I was finally able to get a hold of Judy, the rabbit rescue lady.  She assured me that if I took him to the Berkeley Animal Shelter that after a short holding period he would be transferred to her care.  That was the reassurance I needed.  I would be able to track the little guy’s progress, even visit him on the weekends until he gets adopted.

After Binkles and the visitor bun got a taste of each other’s blood, their obsession with each other just grew worse.   Granted I knew some of this aggression was happening because the little guy wasn’t neutered.  And sure, I could have had him neutered, and then after the hormones died down tried to bond him with my other two.  That process could have taken two months or more, and even then there were no guarantees they would get along.  Step 4 looked like it probably was not going to happen.  I hated giving up, but knew what I had to do.

I was surprised how emotional I got when I gave him up to the Berkeley Animal Shelter.  He really had a lovely, sweet personality.  I was relieved when to see that the woman who handled the bunnies was clearly such a gentle soul.  She reaffirmed that after his neutering, he’ll be sent to Judy’s rabbit rescue.

Good luck little guy.  I hope you find a permanent home where you can be happy and loved.

My frighteningly good health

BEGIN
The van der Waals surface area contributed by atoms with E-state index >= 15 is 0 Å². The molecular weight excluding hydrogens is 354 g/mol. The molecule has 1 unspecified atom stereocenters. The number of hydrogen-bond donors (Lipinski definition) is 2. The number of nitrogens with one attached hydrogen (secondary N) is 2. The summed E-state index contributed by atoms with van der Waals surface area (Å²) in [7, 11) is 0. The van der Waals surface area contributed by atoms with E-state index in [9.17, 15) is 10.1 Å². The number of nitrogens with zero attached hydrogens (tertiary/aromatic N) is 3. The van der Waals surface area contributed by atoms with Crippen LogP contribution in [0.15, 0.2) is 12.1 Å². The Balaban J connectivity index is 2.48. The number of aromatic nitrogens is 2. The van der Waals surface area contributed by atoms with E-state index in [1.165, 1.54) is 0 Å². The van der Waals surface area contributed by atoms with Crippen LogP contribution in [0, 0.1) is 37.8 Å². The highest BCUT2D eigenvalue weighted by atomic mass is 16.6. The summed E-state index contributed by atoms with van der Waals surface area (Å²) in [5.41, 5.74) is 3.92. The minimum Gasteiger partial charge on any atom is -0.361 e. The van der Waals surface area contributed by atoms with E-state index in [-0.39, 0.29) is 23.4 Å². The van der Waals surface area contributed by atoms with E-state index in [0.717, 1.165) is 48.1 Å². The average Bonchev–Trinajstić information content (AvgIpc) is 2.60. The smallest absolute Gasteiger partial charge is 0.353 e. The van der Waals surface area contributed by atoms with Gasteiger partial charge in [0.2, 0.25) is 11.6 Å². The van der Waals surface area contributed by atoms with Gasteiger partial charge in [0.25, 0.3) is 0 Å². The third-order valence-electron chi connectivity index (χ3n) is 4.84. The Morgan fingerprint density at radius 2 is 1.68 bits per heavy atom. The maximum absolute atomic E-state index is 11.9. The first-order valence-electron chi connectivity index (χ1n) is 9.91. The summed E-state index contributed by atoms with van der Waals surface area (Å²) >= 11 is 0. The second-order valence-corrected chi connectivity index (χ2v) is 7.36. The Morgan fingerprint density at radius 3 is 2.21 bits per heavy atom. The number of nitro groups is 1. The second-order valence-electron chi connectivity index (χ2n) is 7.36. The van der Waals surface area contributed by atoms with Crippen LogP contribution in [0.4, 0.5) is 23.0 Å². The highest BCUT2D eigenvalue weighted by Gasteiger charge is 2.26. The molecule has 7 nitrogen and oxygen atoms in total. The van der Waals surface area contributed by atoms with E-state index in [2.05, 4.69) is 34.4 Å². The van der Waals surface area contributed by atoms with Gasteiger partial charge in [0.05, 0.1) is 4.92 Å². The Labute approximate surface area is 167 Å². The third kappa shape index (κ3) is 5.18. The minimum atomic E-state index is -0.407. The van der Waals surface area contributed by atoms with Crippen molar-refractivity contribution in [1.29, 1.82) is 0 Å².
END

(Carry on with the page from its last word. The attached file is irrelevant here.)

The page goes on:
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I can’t remember the last time I got sick.  Really sick.  Stay in bed and complain sick.  I know for a fact that in the last year (probably more) I have not had any colds or the flu – no sore throats, chest rattling coughs or runny nose.   I think the last time I got sick was a weird 24 hour flu where I had a fever and nausea, but the next day I was fine.  Such a shame because I was totally prepared to go down for the count.  I called into my doctor’s office  to get some Tamiflu, and had the boyfriend bring in soup and orange juice.  I was ready to be sick.  Didn’t happen.

When I started working in the medical center about nine months ago, I was certain my first year was going to be filled with lots of downtime as my system got used to being surrounded by god-knows what kinds of germs.  Hasn’t happened. In some ways this good health worries me.  It’s like I’m saving up all my sick for something big.  I don’t want something big.  Give me some sniffles, a sore throat, etc.  You know, just the standard stuff.